3.5 Assessments of emission reduction during the Youth Olympic Games
The summer Youth Olympic Games event was held from 16 to 28 August 2014 in Nanjing, China. During the event, the government implemented a series of air pollution control measures. Heavy emission vehicles were strictly prohibited. Local heavy industries, e.g., petrochemical and steel industries, were required to limit their production during the Youth Olympic Games. These air pollution control measures were often implemented when such international events were held in China (Wu et al., 2013; Wang et al., 2014; Chan et al., 2015; Liu et al., 2016; Sun et al., 2016). In order to study the influences of the emission control measures implemented during the Youth Olympic Games on the local air quality, we compare the MAX-DOAS observations of aerosol, NO2 and HCHO taken before, during and after the Youth Olympic Games. We define the pre-Olympic period from a month before the Youth Olympic Games (16 July 2014) to 1 d before the Youth Olympic Games (15 August 2014). During the pre-Olympic period, the government gradually started to implement some of the emission control measures. During the Youth Olympic Games all those air pollution control measures were strictly implemented. The post-Olympic period is defined from 29 August to 28 September 2014 where the emission control was gradually relaxed back to normal.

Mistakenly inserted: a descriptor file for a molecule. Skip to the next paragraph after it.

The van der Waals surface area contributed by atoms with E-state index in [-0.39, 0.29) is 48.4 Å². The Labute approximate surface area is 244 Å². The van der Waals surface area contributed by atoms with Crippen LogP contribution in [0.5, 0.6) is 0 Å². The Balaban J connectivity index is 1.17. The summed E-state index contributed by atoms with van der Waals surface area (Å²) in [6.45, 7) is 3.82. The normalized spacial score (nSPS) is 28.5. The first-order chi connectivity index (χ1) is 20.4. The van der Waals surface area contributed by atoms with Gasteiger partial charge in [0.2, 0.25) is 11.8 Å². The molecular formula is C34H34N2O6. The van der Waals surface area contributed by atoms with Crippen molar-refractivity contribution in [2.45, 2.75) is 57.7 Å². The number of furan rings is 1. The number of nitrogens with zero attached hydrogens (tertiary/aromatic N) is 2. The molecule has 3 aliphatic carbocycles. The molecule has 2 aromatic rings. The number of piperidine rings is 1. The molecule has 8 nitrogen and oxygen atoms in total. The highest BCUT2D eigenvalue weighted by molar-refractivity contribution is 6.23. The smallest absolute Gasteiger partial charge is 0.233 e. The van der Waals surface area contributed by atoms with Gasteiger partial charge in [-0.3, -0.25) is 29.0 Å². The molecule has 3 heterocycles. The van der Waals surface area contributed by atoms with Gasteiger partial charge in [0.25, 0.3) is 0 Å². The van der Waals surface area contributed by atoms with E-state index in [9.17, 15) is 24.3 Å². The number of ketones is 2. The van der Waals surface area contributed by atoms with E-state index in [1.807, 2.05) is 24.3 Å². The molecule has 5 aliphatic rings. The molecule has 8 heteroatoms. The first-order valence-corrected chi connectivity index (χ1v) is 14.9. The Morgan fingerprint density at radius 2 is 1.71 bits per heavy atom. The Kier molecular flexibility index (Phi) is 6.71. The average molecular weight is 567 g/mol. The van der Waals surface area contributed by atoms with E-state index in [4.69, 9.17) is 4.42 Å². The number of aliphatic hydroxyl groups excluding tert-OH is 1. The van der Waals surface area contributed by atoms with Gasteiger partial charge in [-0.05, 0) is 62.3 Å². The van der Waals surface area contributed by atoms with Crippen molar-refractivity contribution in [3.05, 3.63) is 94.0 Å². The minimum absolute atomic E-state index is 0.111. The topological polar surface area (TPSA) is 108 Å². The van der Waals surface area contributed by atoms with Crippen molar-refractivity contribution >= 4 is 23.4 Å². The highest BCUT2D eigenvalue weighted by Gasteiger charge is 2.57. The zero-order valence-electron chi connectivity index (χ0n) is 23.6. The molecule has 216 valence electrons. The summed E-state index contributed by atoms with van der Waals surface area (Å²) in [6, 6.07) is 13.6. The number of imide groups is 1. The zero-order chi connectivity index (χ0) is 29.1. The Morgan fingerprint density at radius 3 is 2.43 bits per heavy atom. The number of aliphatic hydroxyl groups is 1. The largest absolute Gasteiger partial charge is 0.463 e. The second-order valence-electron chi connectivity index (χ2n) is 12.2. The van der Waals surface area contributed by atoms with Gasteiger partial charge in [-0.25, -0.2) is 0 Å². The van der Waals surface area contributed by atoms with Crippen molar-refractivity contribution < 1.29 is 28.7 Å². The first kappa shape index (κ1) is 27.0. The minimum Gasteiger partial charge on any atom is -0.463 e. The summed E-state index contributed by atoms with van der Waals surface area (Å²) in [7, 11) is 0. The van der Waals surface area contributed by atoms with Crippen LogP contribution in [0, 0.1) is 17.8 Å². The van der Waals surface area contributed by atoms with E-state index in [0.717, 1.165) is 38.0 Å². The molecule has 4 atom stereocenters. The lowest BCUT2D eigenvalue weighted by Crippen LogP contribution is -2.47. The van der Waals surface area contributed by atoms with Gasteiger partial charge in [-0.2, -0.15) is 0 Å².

Time series of aerosol optical depths, HCHO and NO2 VCDs and surface mixing ratios measured by the MAX-DOAS around the Youth Olympic Games are shown in Fig. . The gray shadowed area indicates the Youth Olympic Games period (16 to 28 August 2014). Meteorological parameters such as temperature, wind speed and wind direction, measured by a weather station in Nanjing during the same period, are shown in Fig. 11. Backward trajectories over the three periods are shown in Fig. 12. The backward trajectories show that there are slightly less air masses coming from the southwest direction during the pre-Olympic period, while the Olympic and post-Olympic periods show very similar air mass transportation conditions. The AODs, HCHO and NO2 measurements show a strong temporal variability. In order to investigate the effect of the Youth Olympic Games, we analyzed the statistics of AODs, HCHO and NO2 VCDs for the pre-Olympic, Olympic and post-Olympic periods. Boxplots of the AODs, HCHO and NO2 VCDs for the three periods are shown in Fig. 13. The results show that AOD, NO2 and HCHO VCDs are the lowest during the Olympic period among those three periods. The MAX-DOAS measurements of AOD reduced from 0.9 during the pre-Olympic period to 0.6 for the Olympic period and bounced back to about 0.8 after the Youth Olympic Games. A reduction of NO2 columns can also be observed during the Youth Olympic Games. Averaged NO2 VCDs are 14, 11 and 19 × 1015 molec cm−2 for periods before, during and after the Youth Olympic Games, respectively. A similar reduction pattern is also observed from the NO2 surface mixing ratios. Averaged NO2 surface mixing ratios are 7.5, 4.7 and 9.0 ppbv for periods before, during and after the Youth Olympic Games, respectively. The HCHO columns measured during the Youth Olympic Games also decreased by more than ∼50 % from 17 × 1015 molec cm−2 before the Olympic down to 8 × 1015 molec cm−2 during the Youth Olympic Games. Surface HCHO mixing ratios also show similar reduction. The surface HCHO mixing ratios measured also reduced from 7.0 ppbv before the Youth Olympic to 3.3 ppbv during the Youth Olympic. The emission and secondary formation of HCHO are closely related to the ambient temperature. Higher ambient temperature is usually associated with higher formation rate and natural emission of HCHO and its precursors. The meteorological data indicate that the ambient temperature is decreasing with time when the season changes from summer to autumn. The HCHO concentrations measured during the Youth Olympic Games are expected to be higher than those measured in the post-Olympic period if anthropogenic emissions are unchanged. However, the measurement shows that the HCHO concentration is slightly lower during the Youth Olympic compared to the post-Olympic period. The result implies that the emissions of HCHO (and its precursors) are reduced during the Youth Olympic Games. As the other meteorological conditions are very similar during the three periods, the decrease in pollutant concentrations are mainly attributed to the reduction of emissions during the Youth Olympic Games.